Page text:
City of Buffalo - Flips 1500 Properties
(may take 10-15 seconds to load)
Veteran Buffalo, NY housing activist Dick Kern recently e-mailed me:
The recent discussion of "shaming" individual owners of derelict properties did not address the difficulty learning WHO owns the property, especially if a government agency is involved.

Recently PUSH Buffalo exposed the fact that the City several years ago 'flipped' about 1,500 tax foreclosed properties to NYS-MBBA & its agent JER.

Incredibly, there is no public information about where those 1,499 properties are, because they are all still listed on the City web site under the names of the foreclosed owners, who no longer have any control over the properties...depressing reading about 100's of worthless properties, 80% of which need demolition according to PUSH leader Eric Walker, especially in the Fillmore District.
Interesting, I saw Flipped the other night at the Market Arcade. While chatting with people in the lobby after the movie someone pointed out that Stephen Banko, aka HUD in Buffalo, was leaving a different show. Coincidence? I learned that HUD is featured prominently in Mark and Michele's movie and as they make clear at the end of the movie, HUD would not return calls or answer questions that were raised during the movie's production. Too bad that in yesterday's Buffalo News the same Stephen Banko has more to say about the war in Iraq than the battles perpetrated by the federal agency he represents - HUD - on the streets of Buffalo, NY. Shame Stephen, HUD is sadly predictable. Stop running for cover and answer Mark's questions about HUD's role in flipping Buffalo's inner City property. Certainly there is nothing to hide, is there?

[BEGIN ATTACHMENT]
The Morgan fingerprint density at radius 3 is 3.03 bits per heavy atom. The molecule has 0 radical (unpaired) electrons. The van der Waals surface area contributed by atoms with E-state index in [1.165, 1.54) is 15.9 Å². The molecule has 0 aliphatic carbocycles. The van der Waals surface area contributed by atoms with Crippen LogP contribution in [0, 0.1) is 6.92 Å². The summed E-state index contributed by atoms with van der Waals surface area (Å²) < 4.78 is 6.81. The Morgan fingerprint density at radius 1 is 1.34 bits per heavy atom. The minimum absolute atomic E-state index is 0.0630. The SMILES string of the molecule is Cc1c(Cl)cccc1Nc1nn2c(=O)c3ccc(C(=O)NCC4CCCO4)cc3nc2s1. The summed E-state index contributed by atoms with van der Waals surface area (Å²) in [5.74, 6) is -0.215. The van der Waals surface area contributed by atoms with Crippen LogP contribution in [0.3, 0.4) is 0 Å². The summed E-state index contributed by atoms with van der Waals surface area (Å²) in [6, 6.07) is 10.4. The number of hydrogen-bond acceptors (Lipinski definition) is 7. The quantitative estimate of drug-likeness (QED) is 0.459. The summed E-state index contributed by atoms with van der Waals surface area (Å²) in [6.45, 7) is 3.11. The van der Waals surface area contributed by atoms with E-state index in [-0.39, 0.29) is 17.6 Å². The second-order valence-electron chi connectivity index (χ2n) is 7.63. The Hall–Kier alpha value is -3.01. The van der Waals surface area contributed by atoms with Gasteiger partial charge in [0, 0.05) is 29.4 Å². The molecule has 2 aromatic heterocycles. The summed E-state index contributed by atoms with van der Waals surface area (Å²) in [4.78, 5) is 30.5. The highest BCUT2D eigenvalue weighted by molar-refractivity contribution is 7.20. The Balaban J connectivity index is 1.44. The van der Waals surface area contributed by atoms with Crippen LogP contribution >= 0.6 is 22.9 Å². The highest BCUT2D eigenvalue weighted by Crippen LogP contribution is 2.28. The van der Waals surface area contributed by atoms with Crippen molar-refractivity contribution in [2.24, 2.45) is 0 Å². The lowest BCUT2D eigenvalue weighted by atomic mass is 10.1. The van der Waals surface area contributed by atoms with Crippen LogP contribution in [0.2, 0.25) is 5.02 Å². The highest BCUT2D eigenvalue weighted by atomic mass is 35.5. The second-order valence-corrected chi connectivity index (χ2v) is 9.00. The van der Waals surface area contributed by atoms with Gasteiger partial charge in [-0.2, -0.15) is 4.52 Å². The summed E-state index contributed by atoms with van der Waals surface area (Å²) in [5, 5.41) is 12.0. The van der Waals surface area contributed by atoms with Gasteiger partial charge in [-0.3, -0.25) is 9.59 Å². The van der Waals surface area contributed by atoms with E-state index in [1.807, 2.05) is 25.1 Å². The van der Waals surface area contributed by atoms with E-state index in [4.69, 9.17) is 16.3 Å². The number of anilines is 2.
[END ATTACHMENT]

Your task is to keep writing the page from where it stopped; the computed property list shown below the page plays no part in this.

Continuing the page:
I'd pay to see the interview, especially if Dick Kern was sitting down with Mark Odien across the table from Mr. HUD.

Michele, consider a sequel. Screwed, could easily star our Council President and someone from HUD.
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Please E-mail me...

Will the Ebay flipper using the following "IP" please e-mail me.

Visitor Information: ool-43543a53.dyn.optonline.net (OPTIMUM ONLINE (CABLEVISION SYSTEMS)) [Label Visitor]
Last Visit Time: June 30, 2006 3:36:01 AM Length of this Visit: 0 hours and 0 minutes
Page Viewed This Visit: 1 Returning Visits: 173
Entry Page: http://www.fixbuffalo.blogspot.com/
Exit Page: http://www.fixbuffalo.blogspot.com/
Referrer: No referrer